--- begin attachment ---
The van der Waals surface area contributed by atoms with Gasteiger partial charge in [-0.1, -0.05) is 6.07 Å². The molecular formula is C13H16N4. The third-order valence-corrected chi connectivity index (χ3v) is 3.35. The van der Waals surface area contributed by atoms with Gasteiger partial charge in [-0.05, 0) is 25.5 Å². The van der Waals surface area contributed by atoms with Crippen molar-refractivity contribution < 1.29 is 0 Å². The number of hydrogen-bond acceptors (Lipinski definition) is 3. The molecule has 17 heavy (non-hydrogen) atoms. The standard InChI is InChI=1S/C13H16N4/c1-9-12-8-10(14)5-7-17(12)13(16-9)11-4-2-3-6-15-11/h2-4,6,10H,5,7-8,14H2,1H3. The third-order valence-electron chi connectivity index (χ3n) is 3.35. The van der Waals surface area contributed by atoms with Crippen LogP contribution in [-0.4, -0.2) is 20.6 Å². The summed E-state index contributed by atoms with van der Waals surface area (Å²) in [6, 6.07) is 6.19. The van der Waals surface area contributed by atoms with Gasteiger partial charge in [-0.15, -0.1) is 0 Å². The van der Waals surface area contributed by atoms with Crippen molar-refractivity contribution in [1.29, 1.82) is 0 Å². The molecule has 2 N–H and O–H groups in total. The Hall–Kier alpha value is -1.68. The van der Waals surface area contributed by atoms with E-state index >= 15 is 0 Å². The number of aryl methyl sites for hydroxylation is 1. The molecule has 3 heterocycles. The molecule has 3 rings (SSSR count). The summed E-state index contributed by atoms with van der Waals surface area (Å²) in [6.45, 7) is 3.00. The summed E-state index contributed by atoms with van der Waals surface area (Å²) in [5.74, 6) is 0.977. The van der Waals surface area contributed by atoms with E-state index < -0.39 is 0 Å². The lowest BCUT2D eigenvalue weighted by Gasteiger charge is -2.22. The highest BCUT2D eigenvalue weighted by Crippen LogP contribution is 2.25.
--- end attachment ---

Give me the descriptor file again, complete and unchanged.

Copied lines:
The van der Waals surface area contributed by atoms with Gasteiger partial charge in [-0.1, -0.05) is 6.07 Å². The molecular formula is C13H16N4. The third-order valence-corrected chi connectivity index (χ3v) is 3.35. The van der Waals surface area contributed by atoms with Gasteiger partial charge in [-0.05, 0) is 25.5 Å². The van der Waals surface area contributed by atoms with Crippen molar-refractivity contribution < 1.29 is 0 Å². The number of hydrogen-bond acceptors (Lipinski definition) is 3. The molecule has 17 heavy (non-hydrogen) atoms. The standard InChI is InChI=1S/C13H16N4/c1-9-12-8-10(14)5-7-17(12)13(16-9)11-4-2-3-6-15-11/h2-4,6,10H,5,7-8,14H2,1H3. The third-order valence-electron chi connectivity index (χ3n) is 3.35. The van der Waals surface area contributed by atoms with Crippen LogP contribution in [-0.4, -0.2) is 20.6 Å². The summed E-state index contributed by atoms with van der Waals surface area (Å²) in [6, 6.07) is 6.19. The van der Waals surface area contributed by atoms with Gasteiger partial charge in [-0.15, -0.1) is 0 Å². The van der Waals surface area contributed by atoms with Crippen molar-refractivity contribution in [1.29, 1.82) is 0 Å². The molecule has 2 N–H and O–H groups in total. The Hall–Kier alpha value is -1.68. The van der Waals surface area contributed by atoms with E-state index >= 15 is 0 Å². The number of aryl methyl sites for hydroxylation is 1. The molecule has 3 heterocycles. The molecule has 3 rings (SSSR count). The summed E-state index contributed by atoms with van der Waals surface area (Å²) in [6.45, 7) is 3.00. The summed E-state index contributed by atoms with van der Waals surface area (Å²) in [5.74, 6) is 0.977. The van der Waals surface area contributed by atoms with E-state index < -0.39 is 0 Å². The lowest BCUT2D eigenvalue weighted by Gasteiger charge is -2.22. The highest BCUT2D eigenvalue weighted by Crippen LogP contribution is 2.25.